I started my “back to relationship basics” mission last month. My goal is to give you the key tools and education you need, then break things down into small wins so you can build momentum and hope and change your relationship for the long-term. Last month was all about competition and keeping score and how you’ve got to eliminate it if you want a connected, intimate relationship. You can find the first blog post of that series here.
This month is going to be all about mindfulness and self-awareness because without it, none of those great tools I teach will work! You know I’m telling the truth because you’ve been there. You’ve used tools, made some changes but, before long you were backsliding into old behavior. The changes didn’t stick because you’ve got to have these other basics down first and then you can start looking at all those great communication tools.
I’ve said it before, mindfulness and self-awareness are the most important things in your relationship. When you learn the tools and concepts I’m going to be teaching this month, you’ll be able to drastically change your daily happiness level and greatly improve your connection with yourself, your partner and everyone else.
The Difference Between Self-Awareness and Mindfulness
First, I need to explain the difference between self-awareness and mindfulness. I tend to use these terms synonymously, but they’re really not. What I’m really going to be focusing on is how to be mindful (which will help you be more self-aware).
Here’s the deal: Awareness isn’t always mindful, but mindfulness is always self-aware.
I think of self-awareness as more meta, head-based and intellectual while I see mindfulness as more in the moment and heart-based.
Self-awareness is all about being consciously aware of our feelings and agendas and looking to bring those to the surface of our awareness. It’s similar to mindfulness in that you become aware of your motives, thoughts and desires but it’s really a bigger process of getting to know yourself and figuring out your blind spots.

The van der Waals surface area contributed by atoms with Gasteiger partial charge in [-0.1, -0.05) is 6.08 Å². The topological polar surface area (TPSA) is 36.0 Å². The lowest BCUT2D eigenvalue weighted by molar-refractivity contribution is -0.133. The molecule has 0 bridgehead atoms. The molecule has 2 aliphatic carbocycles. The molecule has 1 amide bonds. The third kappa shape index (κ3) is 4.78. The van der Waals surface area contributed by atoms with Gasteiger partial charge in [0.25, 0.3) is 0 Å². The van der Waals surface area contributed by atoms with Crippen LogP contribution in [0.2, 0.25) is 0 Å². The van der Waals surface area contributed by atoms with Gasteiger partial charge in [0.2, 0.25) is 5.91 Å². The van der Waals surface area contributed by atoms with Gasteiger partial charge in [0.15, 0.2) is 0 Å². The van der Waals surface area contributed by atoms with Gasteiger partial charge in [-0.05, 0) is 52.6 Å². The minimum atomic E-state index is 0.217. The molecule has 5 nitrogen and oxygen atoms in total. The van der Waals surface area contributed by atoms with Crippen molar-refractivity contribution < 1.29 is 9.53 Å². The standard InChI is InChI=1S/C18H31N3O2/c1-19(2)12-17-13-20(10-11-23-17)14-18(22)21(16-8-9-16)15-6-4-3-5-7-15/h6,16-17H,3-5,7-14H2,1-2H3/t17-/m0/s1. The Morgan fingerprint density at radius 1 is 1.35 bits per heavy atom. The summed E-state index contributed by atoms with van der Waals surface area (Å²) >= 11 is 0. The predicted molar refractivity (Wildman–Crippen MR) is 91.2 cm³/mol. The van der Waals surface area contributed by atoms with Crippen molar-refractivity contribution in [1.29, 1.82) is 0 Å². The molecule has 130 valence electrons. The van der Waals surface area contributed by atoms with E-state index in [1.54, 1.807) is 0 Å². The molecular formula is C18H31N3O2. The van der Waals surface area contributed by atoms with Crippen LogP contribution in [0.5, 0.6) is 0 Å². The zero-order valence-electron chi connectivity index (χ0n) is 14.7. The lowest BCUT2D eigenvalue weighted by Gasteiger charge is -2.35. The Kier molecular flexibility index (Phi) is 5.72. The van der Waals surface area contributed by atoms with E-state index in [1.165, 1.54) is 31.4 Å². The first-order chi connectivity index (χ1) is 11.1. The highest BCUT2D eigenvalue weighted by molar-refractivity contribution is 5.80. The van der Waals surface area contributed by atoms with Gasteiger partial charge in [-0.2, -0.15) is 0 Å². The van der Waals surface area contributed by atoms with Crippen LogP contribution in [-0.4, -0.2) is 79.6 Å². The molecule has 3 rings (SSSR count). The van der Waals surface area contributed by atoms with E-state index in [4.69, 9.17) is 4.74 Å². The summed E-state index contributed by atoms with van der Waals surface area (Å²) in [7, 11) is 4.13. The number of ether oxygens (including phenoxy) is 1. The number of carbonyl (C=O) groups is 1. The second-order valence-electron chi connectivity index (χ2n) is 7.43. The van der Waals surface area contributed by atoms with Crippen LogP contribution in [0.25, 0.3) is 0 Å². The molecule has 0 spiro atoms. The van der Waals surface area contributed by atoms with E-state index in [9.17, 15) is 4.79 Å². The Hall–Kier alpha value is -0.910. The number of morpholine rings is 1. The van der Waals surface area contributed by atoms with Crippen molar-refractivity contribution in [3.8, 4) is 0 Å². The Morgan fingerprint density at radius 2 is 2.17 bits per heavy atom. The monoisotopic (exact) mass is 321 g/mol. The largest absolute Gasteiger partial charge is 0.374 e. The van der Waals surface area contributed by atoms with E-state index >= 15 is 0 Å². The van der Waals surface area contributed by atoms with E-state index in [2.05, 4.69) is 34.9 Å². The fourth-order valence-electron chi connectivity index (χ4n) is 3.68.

When we’re self-aware, we’re ferreting out what we do and don’t like about ourselves and our interactions so there is absolutely some judgment involved.
The best way I know to get better at self-awareness is to ask more questions and become a better listener. Getting feedback from others is invaluable in deepening our self-awareness. This isn’t true for how to get better at being mindful because mindfulness is a bit different.
Mindfulness is all about having a moment-to-moment awareness of your thoughts and feelings, non-judgmentally. When we’re mindful we accept our thoughts and feelings without judging them.
With mindfulness, there’s no “right” or “wrong” way to think or feel in a given moment. When we practice mindfulness, our thoughts are homed in on what’s happening right now and there’s no looking back or forward.
The vast majority of the issues you have with your partner are because you’re not being mindful even though you might be self-aware! For example, I’m self-aware that I have a big tendency towards controlling behavior, especially when I’m feeling fearful. I’m actually painfully self-aware of this trait! However, even though I’m self-aware, I still catch myself being controlling!
And that’s where mindfulness comes in. When I’m consciously aware of how I’m feeling and what I’m thinking in a moment, I notice the controlling thoughts and feelings arise and then I’m able to take a breath and not act on them. I’m able to redirect my thoughts back to the moment where all is actually OK – no lion is about to eat me and my partner is not, in fact, acting like my mother so I don’t need to be mad at him.
Mindfulness means I deliberately direct my attention and get off autopilot and any negative, judging thoughts. Instead, I allow myself to be present and connected to whatever is actually happening in the moment. This is where vulnerability lives. This is where deeper connection lives. This is why mindfulness brings us closer in our relationships.